What Causes Foraminal Stenosis?
Foraminal stenosis, which is a narrowing of the openings (called foramina) that allow for passage of nerve roots off the spinal cord, typically is a result of degenerative spine conditions associated with the aging process. The intervertebral, or neural, foramina occur in pairs along the spine, located between the vertebral body and the vertebral arch. Like all components of the spinal anatomy, the intervertebral foramina are subject to wear and tear over the years. Because spinal nerves pass through these openings, diminished space within the foramina can produce potentially debilitating nerve compression symptoms, such as radiating pain, tingling, numbness, or muscle weakness.
Specific conditions that cause foraminal stenosis
A traumatic spinal injury could cause foraminal stenosis, but the condition is much more likely to be associated with the aging process. Symptoms, especially localized pain, generally are mild at the beginning and worsen over time. The degenerative spine conditions that can lead to foraminal stenosis include:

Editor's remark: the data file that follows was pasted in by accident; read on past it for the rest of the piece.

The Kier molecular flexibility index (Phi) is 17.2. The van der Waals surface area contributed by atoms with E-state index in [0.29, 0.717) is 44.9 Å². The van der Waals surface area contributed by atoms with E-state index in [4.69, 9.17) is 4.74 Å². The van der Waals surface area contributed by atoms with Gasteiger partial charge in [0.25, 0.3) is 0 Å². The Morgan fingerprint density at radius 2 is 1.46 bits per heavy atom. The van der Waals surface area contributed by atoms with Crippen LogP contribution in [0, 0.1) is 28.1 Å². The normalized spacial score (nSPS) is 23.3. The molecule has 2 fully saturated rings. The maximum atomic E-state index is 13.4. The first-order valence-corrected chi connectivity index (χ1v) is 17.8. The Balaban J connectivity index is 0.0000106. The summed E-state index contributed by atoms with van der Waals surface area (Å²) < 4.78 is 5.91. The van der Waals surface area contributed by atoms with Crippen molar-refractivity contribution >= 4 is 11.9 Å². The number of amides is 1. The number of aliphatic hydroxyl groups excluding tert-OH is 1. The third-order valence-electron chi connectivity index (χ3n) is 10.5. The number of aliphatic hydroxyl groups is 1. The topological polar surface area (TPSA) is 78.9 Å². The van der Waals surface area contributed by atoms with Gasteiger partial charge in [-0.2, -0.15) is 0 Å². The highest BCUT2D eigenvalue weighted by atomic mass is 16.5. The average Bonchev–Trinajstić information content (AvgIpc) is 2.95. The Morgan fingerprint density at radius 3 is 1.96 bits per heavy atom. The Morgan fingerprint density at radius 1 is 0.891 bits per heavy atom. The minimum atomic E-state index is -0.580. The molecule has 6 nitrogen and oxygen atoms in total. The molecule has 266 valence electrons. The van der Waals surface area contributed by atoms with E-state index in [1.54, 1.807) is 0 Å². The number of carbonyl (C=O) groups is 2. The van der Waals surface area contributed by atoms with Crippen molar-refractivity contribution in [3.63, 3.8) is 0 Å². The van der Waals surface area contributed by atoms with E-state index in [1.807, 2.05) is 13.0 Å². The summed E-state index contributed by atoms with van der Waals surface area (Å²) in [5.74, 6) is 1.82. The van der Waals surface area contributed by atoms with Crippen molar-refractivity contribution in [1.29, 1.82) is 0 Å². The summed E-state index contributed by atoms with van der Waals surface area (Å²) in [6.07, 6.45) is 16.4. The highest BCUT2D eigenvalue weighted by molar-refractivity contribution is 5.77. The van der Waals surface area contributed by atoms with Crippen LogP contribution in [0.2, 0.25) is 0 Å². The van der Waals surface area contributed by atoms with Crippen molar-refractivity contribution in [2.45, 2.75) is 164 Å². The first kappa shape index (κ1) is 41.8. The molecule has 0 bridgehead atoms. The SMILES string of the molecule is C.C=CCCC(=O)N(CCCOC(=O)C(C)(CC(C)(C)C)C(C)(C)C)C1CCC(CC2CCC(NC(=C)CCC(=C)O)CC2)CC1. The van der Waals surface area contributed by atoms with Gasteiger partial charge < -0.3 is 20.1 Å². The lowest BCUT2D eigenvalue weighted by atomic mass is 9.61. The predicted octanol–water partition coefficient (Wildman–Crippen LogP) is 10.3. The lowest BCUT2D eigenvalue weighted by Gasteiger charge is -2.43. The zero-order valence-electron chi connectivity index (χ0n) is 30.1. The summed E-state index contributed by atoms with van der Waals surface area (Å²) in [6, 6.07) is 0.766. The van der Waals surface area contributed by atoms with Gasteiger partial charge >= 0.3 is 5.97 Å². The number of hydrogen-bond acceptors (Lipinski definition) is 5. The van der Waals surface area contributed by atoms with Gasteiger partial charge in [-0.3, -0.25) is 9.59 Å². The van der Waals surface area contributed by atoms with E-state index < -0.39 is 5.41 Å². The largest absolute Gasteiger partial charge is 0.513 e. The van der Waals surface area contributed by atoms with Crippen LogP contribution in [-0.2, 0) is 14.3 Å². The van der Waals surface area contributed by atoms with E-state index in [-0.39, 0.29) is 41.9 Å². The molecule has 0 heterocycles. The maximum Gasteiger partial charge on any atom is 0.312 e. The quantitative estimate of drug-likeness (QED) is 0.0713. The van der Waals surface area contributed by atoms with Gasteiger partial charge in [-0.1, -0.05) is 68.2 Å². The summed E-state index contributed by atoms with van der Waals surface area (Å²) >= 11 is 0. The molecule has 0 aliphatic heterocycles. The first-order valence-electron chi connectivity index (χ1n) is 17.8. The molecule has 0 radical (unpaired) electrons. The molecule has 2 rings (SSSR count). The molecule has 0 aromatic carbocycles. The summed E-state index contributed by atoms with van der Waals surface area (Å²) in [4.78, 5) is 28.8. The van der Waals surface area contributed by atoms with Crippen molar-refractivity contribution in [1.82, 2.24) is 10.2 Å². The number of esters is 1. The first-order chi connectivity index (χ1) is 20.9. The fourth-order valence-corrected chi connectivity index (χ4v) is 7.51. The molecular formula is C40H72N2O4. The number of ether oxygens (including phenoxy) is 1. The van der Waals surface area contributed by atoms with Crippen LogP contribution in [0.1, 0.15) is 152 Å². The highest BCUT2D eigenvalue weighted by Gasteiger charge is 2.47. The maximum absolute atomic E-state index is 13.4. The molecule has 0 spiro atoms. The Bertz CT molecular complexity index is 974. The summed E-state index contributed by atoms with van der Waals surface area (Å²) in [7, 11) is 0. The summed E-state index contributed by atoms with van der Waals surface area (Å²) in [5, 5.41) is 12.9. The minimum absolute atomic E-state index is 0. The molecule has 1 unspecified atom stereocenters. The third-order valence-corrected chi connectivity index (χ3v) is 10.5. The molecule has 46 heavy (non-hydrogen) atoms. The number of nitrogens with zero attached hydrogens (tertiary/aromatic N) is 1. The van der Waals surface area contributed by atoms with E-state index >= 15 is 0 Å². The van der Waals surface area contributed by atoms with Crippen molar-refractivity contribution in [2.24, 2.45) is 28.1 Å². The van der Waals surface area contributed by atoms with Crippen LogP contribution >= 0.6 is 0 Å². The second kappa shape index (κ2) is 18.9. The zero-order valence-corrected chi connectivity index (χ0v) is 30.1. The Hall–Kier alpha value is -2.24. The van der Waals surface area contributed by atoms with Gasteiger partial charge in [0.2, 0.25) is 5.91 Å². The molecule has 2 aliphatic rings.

- Herniated discs
- Bulging discs
- Loss of disc height due to degenerative disc disease
- Loss of vertebral stability due to facet disease
- Bone spurs caused by osteoarthritis
Treatment for foraminal stenosis
Because the intervertebral foramina are relatively isolated within the spinal column, many of the typical conservative treatment methods used for neck and back pain – including exercise, stretching and physical therapy – might not be as effective. Pain medication and epidural steroidal injections might produce better results. However, if chronic pain persists after several weeks of conservative treatment, contact Laser Spine Institute to learn how a minimally invasive, outpatient procedure performed using advanced technology may be able to help you find relief from neck and back pain.